What's the Difference Between Dependant and Dependent

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There's no problem here if you're an American: both the noun and the adjective are customarily spelled the same (dependent). But if you follow British spelling conventions, note the distinction between dependant (noun) and dependent (adjective).

The noun dependant refers to a person who depends on someone else for support (usually financial support). Dependant is the standard spelling of this noun in British English.

Dependent is the more common spelling in American English, though the word may also be spelled the British way.

The adjective dependent (always spelled this way in both British and American English) means supported, determined, influenced, or controlled by (someone or something else).

Examples

  • "Most dependent [US] students cannot afford to pay for college on their own, without parental help. The definition of a dependent student for federal student aid purposes is different than the definition of dependent for federal income tax purposes."
    (Mark Kantrowitz, "Answers to Your Questions on Scholarships and Student Loans." The New York Times [US], November 18, 2011) 
  • "The amount of loan a dependant [British] student gets depends mainly on their parents' 'residual' income. This is their gross income before tax and national insurance after deducting allowances for, for example, payments into pension schemes, and £1,130 for any other financially dependant child."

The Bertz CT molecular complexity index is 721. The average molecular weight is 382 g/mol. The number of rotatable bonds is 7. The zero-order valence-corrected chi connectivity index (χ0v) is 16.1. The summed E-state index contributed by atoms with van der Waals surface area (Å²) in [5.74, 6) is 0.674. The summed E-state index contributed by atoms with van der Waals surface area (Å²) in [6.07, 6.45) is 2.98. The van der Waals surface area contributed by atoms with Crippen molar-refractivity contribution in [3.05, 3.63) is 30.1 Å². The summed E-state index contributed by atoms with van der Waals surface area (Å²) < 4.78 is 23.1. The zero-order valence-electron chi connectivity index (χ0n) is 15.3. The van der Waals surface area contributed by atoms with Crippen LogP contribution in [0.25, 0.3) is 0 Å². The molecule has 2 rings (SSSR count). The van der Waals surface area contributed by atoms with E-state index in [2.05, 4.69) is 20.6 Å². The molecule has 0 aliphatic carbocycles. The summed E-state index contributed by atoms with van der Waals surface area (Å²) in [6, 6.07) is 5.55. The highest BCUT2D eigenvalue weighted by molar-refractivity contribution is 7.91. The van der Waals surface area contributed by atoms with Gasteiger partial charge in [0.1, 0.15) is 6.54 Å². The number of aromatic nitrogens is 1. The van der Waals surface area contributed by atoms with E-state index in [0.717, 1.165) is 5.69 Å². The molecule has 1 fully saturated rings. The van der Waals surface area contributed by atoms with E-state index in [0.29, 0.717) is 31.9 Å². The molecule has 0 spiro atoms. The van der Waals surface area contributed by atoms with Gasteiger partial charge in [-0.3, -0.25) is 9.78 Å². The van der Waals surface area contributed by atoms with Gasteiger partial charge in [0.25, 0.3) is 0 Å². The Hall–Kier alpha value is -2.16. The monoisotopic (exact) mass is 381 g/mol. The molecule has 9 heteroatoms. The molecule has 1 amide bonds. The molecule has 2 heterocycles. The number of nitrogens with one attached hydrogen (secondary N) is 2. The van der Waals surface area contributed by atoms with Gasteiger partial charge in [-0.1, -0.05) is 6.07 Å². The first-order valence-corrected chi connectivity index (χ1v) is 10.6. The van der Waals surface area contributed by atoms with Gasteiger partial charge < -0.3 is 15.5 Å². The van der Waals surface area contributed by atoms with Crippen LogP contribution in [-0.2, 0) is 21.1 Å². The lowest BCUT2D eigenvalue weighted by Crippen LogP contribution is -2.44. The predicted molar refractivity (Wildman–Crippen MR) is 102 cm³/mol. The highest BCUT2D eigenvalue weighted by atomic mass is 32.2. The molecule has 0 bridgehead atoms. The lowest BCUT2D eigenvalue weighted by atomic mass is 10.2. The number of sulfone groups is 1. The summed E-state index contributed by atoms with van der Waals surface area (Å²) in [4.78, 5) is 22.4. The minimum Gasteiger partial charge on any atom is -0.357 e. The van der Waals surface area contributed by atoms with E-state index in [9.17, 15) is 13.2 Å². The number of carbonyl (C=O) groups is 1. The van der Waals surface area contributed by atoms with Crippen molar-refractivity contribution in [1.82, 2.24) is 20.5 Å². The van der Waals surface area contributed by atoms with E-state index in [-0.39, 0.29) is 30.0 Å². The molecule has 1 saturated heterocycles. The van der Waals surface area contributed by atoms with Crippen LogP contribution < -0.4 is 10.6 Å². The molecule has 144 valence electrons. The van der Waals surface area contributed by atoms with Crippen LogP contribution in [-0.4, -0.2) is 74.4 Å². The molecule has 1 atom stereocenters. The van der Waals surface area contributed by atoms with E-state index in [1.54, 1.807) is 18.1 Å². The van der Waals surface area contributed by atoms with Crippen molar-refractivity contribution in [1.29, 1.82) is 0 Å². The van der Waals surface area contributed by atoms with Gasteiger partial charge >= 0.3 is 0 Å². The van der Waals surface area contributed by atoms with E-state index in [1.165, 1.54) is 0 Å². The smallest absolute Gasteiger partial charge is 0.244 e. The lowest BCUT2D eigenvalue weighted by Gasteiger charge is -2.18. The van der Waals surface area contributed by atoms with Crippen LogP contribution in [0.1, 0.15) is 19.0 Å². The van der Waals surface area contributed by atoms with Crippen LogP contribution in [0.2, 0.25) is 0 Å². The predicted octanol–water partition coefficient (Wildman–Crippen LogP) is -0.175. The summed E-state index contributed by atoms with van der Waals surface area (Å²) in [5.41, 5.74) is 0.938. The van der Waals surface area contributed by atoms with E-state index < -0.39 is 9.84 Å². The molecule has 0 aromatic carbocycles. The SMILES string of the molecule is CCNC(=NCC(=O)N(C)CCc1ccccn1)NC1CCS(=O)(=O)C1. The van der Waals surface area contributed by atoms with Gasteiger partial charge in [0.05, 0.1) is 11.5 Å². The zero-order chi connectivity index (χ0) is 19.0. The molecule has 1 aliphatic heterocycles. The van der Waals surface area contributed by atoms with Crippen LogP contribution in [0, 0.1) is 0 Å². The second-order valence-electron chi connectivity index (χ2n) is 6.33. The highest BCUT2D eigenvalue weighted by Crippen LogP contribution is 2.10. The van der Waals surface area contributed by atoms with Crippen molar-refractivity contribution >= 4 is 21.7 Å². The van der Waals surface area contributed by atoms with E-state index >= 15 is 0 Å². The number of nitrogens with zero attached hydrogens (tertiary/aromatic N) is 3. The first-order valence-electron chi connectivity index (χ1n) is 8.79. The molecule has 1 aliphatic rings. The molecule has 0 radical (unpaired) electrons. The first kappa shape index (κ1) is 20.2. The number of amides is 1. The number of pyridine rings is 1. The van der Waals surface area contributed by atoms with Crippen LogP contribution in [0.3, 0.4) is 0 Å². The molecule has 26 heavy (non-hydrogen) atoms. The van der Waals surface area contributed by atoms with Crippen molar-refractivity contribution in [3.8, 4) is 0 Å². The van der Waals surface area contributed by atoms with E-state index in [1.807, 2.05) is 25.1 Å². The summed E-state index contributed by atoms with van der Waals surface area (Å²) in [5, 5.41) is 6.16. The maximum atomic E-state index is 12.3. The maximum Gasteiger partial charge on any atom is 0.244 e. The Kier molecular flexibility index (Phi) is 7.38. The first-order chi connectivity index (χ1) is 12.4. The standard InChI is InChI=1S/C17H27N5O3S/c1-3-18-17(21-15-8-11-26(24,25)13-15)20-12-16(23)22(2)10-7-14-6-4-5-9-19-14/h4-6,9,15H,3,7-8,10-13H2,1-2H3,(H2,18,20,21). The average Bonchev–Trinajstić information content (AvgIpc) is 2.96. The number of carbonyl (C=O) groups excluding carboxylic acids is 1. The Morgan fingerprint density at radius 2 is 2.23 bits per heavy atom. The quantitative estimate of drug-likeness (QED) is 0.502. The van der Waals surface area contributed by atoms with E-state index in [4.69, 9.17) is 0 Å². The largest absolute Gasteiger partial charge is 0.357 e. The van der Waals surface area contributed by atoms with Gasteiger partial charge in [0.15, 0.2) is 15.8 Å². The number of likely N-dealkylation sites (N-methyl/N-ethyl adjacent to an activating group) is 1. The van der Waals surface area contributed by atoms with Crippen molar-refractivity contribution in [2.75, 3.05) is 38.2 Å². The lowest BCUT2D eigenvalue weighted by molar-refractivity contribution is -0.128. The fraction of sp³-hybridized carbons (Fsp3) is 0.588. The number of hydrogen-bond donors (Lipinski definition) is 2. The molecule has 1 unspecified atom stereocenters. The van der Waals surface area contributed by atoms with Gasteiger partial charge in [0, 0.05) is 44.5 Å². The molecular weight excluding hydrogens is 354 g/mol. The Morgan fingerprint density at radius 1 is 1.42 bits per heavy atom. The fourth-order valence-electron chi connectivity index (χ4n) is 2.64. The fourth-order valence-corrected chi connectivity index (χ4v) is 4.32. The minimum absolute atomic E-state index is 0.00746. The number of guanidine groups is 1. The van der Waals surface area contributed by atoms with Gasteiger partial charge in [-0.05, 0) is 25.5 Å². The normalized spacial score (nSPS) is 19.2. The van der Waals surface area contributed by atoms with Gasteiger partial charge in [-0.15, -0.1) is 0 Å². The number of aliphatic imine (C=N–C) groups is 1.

(Jill Papworth, "A Parent's University Bill: £650 a Month." The Guardian [UK], August 10, 2013)
  • Fearful and anxious people sometimes become dependent on alcohol for relief from their symptoms.

Practice Exercises: Dependant and Dependent

(a) The applicant claimed to be a _____ of a deceased worker.

(b) It's a myth that a breastfed baby will turn into an overly _____ child.

Answers to Practice Exercises: Dependant and Dependent

(a) The applicant claimed to be a dependant [British] (or dependent [American]) of a deceased worker.

(b) It's a myth that a breastfed baby will turn into an overly dependent child.

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Your Citation
Nordquist, Richard. "What's the Difference Between Dependant and Dependent." ThoughtCo, Jan. 31, 2018, thoughtco.com/dependant-and-dependent-1689365. Nordquist, Richard. (2018, January 31). What's the Difference Between Dependant and Dependent. Retrieved from https://www.thoughtco.com/dependant-and-dependent-1689365 Nordquist, Richard. "What's the Difference Between Dependant and Dependent." ThoughtCo. https://www.thoughtco.com/dependant-and-dependent-1689365 (accessed May 23, 2018).